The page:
I wasn’t calling you ignorant. I was just pointing out that the article talking about pure electric cars makes the jump to hybrids and that’s just not the case. Toyota will still be making hybrids. So will every other car co. that’s currently making hybrids.
As for the Volt. I sell them. My sister store does anyway. I’ve driven one and they drive pretty dang well. We had one in Demo service and it was driven many times 70 miles one way and back, 140 miles total without being recharged and it did just fine. Drove fine on just gas also.
The 41,000 price is another thing tho. I read somewhere that GM is losing somewhere north of 7,000 bucks for every one they sell.
Oh, I also work at a Toyota dealership. Have been for 20 years. So I have some experience with the Prius also.
I understand that some hybrids are plug ins and some are not?
That’s right. Prius never made a pulg in until this year and I have yet to see one. Volt is a plug in hybrid
“We had one in Demo service and it was driven many times 70 miles one way and back, 140 miles total without being recharged and it did just fine.”
This is simply not true.
“This is simply not true.”
Of course it is. It is a gas/electric hybrid. It can and does run on gas only. What part of this do you people not understand?
“Of course it is. It is a gas/electric hybrid. It can and does run on gas only. What part of this do you people not understand?”
The part where you said:
We had one in Demo service and it was driven many times 70 miles one way and back, 140 miles total without being recharged and it did just fine.
Your plaid jacket is looking nice today, by the way.
“I was just pointing out that the article talking about pure electric cars makes the jump to hybrids and thats just not the case”
I think this is a case of the headline not matching the actual quote in the article.
And, I think the Volt crowd has been very quick to confuse feeble minded media types, by claiming that the Prius is ‘copying’ them, by adding a plug in option.
You distinguish between pure electric and hybrids. I break it down further:
Electric with ICE backup
ICE with electric capture of waste energy.
And, there is a huge difference - and I hope I was able to explain it clearly. The Prius technology is actually very clever, and captures energy that would otherwise be wasted. The addition of the plug in allows the owner to buy his first few miles at $0.03 a mile vs $0.08 a mile....but without all the drawbacks of the vault. Again, pretty clever.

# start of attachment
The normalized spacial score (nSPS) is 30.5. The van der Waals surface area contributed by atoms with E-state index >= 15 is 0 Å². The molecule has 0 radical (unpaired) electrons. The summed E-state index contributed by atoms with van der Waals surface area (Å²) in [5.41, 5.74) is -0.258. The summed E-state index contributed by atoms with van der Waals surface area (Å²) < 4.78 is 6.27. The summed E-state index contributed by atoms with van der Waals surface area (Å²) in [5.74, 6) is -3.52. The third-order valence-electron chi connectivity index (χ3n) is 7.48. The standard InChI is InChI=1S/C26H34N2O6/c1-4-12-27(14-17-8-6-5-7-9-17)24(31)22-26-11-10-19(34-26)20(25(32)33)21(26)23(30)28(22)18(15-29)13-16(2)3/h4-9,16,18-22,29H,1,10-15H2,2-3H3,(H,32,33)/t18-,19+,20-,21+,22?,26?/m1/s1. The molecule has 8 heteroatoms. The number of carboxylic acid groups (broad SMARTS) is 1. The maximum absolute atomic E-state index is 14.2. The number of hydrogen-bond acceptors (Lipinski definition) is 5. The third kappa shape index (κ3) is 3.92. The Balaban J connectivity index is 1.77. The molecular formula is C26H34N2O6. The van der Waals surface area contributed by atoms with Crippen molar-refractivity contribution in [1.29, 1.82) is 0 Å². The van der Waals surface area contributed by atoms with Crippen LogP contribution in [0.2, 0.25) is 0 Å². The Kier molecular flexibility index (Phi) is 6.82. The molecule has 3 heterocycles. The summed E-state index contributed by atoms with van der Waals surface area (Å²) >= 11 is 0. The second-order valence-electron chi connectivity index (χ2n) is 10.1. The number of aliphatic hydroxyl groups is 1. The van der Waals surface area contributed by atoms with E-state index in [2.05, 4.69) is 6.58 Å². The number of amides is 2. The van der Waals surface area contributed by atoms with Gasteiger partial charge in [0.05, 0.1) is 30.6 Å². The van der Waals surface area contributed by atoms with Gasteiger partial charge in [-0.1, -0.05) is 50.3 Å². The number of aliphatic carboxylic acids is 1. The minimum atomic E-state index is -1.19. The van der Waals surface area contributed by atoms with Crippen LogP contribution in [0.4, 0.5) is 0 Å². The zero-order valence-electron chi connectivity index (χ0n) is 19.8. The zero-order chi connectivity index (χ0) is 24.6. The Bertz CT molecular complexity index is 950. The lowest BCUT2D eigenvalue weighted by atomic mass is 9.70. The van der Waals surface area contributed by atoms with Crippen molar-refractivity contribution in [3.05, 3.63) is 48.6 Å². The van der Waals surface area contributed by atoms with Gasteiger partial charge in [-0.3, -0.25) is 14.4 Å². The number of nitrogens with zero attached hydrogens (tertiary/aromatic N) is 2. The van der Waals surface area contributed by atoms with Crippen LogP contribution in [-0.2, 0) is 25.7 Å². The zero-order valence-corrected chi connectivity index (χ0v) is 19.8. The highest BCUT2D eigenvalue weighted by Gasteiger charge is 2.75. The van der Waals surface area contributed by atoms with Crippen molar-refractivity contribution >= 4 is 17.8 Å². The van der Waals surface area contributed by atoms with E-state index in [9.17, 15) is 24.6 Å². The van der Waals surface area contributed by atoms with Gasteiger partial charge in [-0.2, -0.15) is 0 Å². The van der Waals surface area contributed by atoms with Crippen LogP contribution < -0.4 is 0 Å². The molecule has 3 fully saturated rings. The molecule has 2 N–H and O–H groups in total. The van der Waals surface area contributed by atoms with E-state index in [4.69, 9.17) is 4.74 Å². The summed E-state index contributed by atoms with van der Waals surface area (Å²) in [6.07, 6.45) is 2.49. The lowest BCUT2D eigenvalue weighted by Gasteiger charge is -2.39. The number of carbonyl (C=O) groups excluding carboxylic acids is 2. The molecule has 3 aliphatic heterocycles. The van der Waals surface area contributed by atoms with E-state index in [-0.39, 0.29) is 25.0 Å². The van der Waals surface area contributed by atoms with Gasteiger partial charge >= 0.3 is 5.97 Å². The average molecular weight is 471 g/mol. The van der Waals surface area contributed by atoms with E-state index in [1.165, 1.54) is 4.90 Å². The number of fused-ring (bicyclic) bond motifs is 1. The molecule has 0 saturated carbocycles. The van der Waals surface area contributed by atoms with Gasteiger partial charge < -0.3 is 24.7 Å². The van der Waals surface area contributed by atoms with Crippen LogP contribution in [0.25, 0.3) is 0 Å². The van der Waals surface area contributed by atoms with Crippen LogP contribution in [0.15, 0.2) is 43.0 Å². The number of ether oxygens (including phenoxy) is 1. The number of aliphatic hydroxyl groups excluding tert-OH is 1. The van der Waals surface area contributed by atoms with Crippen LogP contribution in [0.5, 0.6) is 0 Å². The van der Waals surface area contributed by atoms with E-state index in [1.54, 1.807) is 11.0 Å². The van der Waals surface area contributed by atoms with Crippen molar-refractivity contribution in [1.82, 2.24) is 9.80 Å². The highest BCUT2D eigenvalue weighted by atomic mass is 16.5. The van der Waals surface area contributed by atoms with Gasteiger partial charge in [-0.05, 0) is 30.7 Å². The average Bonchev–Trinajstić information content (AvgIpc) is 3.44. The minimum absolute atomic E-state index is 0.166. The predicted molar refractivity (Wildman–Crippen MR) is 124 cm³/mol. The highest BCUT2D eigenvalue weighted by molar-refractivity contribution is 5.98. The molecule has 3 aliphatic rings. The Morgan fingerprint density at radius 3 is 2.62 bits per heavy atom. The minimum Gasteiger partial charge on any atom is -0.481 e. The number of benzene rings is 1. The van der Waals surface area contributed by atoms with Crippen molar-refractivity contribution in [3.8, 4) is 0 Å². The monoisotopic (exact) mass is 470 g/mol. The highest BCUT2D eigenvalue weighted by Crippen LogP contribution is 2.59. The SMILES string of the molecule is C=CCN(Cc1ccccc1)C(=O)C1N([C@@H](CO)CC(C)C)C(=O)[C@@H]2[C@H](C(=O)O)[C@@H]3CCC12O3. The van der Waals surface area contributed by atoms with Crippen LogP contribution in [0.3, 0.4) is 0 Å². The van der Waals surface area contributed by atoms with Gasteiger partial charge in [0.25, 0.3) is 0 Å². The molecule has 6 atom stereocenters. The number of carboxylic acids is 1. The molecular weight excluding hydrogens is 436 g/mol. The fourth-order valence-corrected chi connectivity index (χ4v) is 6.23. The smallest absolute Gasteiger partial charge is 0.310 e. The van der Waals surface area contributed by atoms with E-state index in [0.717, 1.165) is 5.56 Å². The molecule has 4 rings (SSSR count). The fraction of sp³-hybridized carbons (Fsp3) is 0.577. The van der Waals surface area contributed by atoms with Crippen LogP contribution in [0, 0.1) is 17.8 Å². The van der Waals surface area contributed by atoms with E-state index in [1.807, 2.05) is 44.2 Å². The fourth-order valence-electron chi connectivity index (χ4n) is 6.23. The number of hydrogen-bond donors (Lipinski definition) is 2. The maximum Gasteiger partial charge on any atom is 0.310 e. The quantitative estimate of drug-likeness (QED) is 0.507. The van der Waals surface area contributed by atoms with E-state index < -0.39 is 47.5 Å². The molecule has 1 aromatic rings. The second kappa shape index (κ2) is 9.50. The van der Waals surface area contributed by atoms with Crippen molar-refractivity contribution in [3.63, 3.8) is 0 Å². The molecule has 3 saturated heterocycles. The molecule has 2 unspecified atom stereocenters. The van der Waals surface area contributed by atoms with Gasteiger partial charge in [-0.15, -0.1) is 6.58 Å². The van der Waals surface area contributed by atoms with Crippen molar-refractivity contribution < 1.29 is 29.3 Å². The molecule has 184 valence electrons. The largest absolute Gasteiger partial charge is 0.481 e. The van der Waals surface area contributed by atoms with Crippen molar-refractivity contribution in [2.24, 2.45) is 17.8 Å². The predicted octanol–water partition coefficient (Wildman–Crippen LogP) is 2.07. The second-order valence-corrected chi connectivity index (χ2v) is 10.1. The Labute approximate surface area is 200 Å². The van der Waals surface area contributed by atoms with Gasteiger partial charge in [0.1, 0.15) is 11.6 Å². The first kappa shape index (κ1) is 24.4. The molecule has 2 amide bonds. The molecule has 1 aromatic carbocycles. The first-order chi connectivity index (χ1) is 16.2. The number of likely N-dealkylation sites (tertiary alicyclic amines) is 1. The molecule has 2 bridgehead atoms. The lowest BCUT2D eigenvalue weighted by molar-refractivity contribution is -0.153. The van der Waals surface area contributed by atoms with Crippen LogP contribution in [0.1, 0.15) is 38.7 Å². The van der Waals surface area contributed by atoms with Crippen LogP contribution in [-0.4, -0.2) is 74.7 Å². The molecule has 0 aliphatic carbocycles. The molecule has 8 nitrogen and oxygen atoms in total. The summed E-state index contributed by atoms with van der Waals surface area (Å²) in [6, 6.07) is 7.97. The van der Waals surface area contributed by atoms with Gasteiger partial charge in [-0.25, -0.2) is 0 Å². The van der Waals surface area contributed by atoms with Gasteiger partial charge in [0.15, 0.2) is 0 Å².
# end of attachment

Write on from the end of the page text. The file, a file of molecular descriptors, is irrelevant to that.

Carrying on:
The Volt technology is not clever...and its capabilities are not fundamentally better than those of ‘curiosity’ electric cars built half a century ago.
I understand you have driven the Volt; and, I’m glad you liked it. But I hope I was able to illustrate the lack of power it would have in steep terrain. Assuming the 80 HP ICE transmits power to the electric motor with perfect efficiency, that’s 1 hp per 45 lb. In my youth I remember that the Ford Pinto could not make it up hills easily, with 3 people in the car (I see you are from Alabama - I grew up in the Birmingham area, at the tip of the Appalachain chain. These aren’t the Rocky mountains, but it is hilly). A wikipedia search of the Pinto shows varying engines, etc....but the absolute worst version I could find had 1 hp per 42 lb of car - still better than the Volt running on the engine (with a perfect eneergy conversion to the electric motor). So we are talking 1972 Pinto performance levels on the conventional engine - really not good at all.
The last time I went to Birmingham, I went to see Vulcan (kinda like people in NYC who never go to the Statue of Liberty...I’d never been). I remember the road up there is a very long sustained grade - very challenging. If you ever get to drive a Volt again, I would invite you to take a 35 mile joy-ride, and then go see Vulcan.
They have a nice museum there, and a new elevator up to the statue. We spent around 3 hours there....now if its summer, you won’t be able to stay as long in the Volt (due to battery cooling requirements to be under cover or plugged in). So, only buy the statue tour, and forget about the museum. Anyway, I would be very surprised if you were to report back that the Volt drove ‘fine’ on a day trip like that.
Now the Prius that you sell - although it has low HP, it weighs less, and has a power to weight ratio 29% better than the Volt in ICE mode. Another way of looking at it - if the Prius ever seems underpowered going up a highway ramp or steep hill, just imagine 29% less power. That would be what a Volt in ICE mode feels like.
And, that is true. Maybe I don't understand the question. Or maybe your don't know what you are talking about. Or maybe you are just acting ignorant. Or maybe you are ignorant. Or maybe you are just being augmentative. Whatever.
But I can assure you that a Volt can drive 140 miles in a day without being recharged. I'm not making this up. It is really, really true.
Perhaps you could point me to an on-line review of the Volt by known auto testers wherein the Volt got 140 miles on one charge?